That day, or rather, moment, was the happiest I had in that job. I was so sure that they all hated me that a one-minute flirt blew me away. I even did some of my work, rather than look on Reddit and read the news, which I had taken to after two weeks of constant mindless number-copying.
It was strange that the boss was not interested in my results. He asked me for them, but to my knowledge he never actually read any of the analyses I wrote. I had first just done the simple copying, and then began to calculate results that I thought might be useful. Twice I even wrote short summary notes of what I thought the company profile would be and how beneficial an investment would be for our clients.
But Matt ignored all of that. “Nice job,” he said. “I like your faith in this job.”
For the first weeks I didn’t notice the quietness of the office. I thought my room was just had good noise-insulation. The only things I heard were the footsteps of my colleagues sneaking out for a smoke, the footsteps of the boss coming into my office. Sometimes I heard the fire exit door fall shut.
But when I stepped outside my office, the moment I stepped through the door, the busy conversation began. Phones rang. People argued, laughed, talked. I could rarely make out what they were actually saying to the clients or each other, but they were clearly talking.
It shouldn’t have taken me so long, but it was the fourth week that I noticed that the noise stopped whenever I entered my office. It was like a button – I stepped outside, the noise began, I stepped inside and, I counted the seconds, after exactly five seconds the noise stopped.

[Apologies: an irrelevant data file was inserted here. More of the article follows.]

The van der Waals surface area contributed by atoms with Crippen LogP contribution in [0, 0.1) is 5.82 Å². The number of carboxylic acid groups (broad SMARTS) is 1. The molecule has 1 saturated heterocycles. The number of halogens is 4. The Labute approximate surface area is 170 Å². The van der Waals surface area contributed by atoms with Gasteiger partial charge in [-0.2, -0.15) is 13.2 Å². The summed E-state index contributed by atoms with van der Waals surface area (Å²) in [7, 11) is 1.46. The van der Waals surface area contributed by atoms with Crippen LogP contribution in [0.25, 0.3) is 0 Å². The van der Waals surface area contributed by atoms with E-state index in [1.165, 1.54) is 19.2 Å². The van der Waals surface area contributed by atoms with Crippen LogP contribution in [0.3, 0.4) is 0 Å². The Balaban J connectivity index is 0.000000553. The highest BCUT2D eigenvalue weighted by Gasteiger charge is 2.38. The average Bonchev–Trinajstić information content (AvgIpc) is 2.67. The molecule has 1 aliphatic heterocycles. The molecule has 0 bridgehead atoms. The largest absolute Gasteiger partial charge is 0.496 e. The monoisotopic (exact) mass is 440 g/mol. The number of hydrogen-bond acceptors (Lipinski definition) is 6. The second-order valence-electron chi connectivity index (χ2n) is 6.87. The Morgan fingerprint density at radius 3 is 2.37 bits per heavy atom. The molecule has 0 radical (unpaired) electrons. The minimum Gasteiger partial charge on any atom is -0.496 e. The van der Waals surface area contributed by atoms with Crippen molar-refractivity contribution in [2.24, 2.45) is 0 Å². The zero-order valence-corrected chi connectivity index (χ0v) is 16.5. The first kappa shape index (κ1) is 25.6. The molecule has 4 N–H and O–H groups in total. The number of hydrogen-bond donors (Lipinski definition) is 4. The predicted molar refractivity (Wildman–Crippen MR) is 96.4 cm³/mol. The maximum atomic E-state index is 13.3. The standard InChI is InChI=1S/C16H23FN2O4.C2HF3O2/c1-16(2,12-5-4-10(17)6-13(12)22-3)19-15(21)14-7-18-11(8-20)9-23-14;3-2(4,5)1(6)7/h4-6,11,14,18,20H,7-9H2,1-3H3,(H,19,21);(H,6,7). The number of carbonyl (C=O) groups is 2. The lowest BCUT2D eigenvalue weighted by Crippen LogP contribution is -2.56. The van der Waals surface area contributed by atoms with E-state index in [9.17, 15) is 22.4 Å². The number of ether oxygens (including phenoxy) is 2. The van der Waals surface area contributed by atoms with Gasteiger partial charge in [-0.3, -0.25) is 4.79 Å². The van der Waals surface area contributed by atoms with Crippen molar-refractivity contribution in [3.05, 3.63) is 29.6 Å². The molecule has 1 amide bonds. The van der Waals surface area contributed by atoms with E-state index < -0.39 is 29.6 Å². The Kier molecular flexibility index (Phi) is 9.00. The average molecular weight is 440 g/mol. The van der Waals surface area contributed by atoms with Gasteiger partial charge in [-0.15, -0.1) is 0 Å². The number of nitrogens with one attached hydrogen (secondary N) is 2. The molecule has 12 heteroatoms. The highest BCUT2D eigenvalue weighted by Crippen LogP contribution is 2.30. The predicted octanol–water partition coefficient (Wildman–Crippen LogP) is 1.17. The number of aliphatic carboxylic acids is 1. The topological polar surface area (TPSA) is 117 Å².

No conversation, no laughter, no printers, no ringing phones. Only, occasionally, the footsteps and smiles that passed my office.
That day, with a fresh Monday-mind, I thought to join them outside for a smoke. I never wanted to smoke before, but it felt as if that was the only thing that separated us – they went all day to smoke. I never heard them go to lunch; I never heard them go to the bathroom. The only time I heard them was when they went to smoke.
I stepped outside my office, turned around the corner, and saw Natalie standing in front of me, right next to the fire exit door.
“You smoke too?” I asked.
“Sure,” she said. “But you shouldn’t.”
“Oh, you just shouldn’t. That’s how I lost my faith.” A whisper of sadness hushed over her face, but instantly Natalie’s smile returned. “Would you like a coffee?”
We went to the kitchen. She hesitantly opened a new bag of coffee, placed the pat in the machine and pressed the button. The red light blinked.
“I think you need to put fresh water,” I said.